The challenges presented by climate change could undermine the need for urban economies to spur local economic development. The cost of climate change to local economies was also not well understood. It was a real threat to water and energy security in the local government sector and induced increases in water and electricity infrastructure expenditure. FFC recommendations included the need for Government to ensure that municipalities developed their own climate change mitigation and adaptation strategies, and the need to provide them, over the next three years, with support for this. Government should also consider providing municipalities with a performance-based conditional grant which rewarded or incentivised actions that were environmentally efficient and responsive to adaptation and mitigation challenges.
The major concerns for policy makers around expenditure were fiscal leakages and waste, cost overruns as a result of Occupation Specific Dispensation (OSD) and poor service delivery, which gave rise to inefficiencies. Although public expenditure for basic education and health had increased since 1994, the rates of investment in these sectors did not yield adequate returns. Negative educational and health outcomes were also skewed against the poor. The FFC therefore recommended that Government should finalise the implementation of OSD, as well as formalising the performance evaluation system. Increases in education spending should also be directed towards investments that would have the biggest impact on quality. The coordination, financing and provisioning of scholar transport should also be improved. Through input and output norms and standards, Government should take reasonable measures to give effect to inclusive education of ‘intellectually disabled’ children. It should also extend its ongoing efforts to reform health fiscal frameworks by taking into account the burden of disease giving rise to budget pressures.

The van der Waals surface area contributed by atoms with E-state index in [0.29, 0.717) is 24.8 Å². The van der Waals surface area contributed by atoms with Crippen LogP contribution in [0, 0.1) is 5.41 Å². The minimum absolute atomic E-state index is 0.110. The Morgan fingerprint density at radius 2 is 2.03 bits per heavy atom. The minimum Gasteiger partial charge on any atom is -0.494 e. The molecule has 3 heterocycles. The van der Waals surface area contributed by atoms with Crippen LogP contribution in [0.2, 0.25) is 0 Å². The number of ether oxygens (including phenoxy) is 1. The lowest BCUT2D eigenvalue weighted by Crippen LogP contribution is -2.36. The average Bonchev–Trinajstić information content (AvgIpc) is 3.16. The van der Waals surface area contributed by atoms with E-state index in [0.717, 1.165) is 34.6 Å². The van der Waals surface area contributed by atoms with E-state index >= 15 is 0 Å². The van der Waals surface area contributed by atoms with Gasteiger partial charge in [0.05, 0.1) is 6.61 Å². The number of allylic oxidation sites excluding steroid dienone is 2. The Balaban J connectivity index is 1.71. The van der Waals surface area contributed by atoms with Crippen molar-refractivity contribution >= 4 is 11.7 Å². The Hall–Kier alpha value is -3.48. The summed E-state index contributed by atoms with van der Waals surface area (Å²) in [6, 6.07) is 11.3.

Mr Khumalo outlined the FFC’s recommendations for rural development, noting that governance and institutional arrangements for rural development across the three spheres of Government needed to be clarified urgently, and a functional mapping of all rural development activities should be undertaken The fiscal framework (both in terms of equitable share and conditional grant allocations) for rural and agricultural development needed to be reviewed.
In relation to unfunded mandates, FFC recommended that Government should take steps to ensure that all mandates had a legal basis and that the functions performed by each of its spheres had a secure legal footing. It should also undertake a review of compliance with legal procedures for the assignment and delegation of functions as set out in the Inter Governmental Framework Act, the FFC Act, the Division of Revenue Act (DORA) and Local Government: Municipal Systems Act (MSA).
Mr M Swart (DA) asked whether the FFC had looked into other possibilities for financing municipalities, outside of rates, taxes and payment for basic services. He also asked whether FFC had any comment on the continued existence of district municipalities, considering that there were currently wall-to-wall municipalities.
Mr Khumalo answered that the Constitution assigned revenue sources for provincial Governments and municipalities. It was the specific responsibility of legislation to identify the revenue sources. The Commission had not as yet taken a view on the matter of district municipalities.
Mr Swart asked whether Government might be able to offer support by way of capital contributions, to address the issues around the densification of cities, especially given the high costs of inner-city land.
Mr Khumalo answered that as the positive impacts of densification were long-term, Government would benefit by giving some financial assistance to this goal.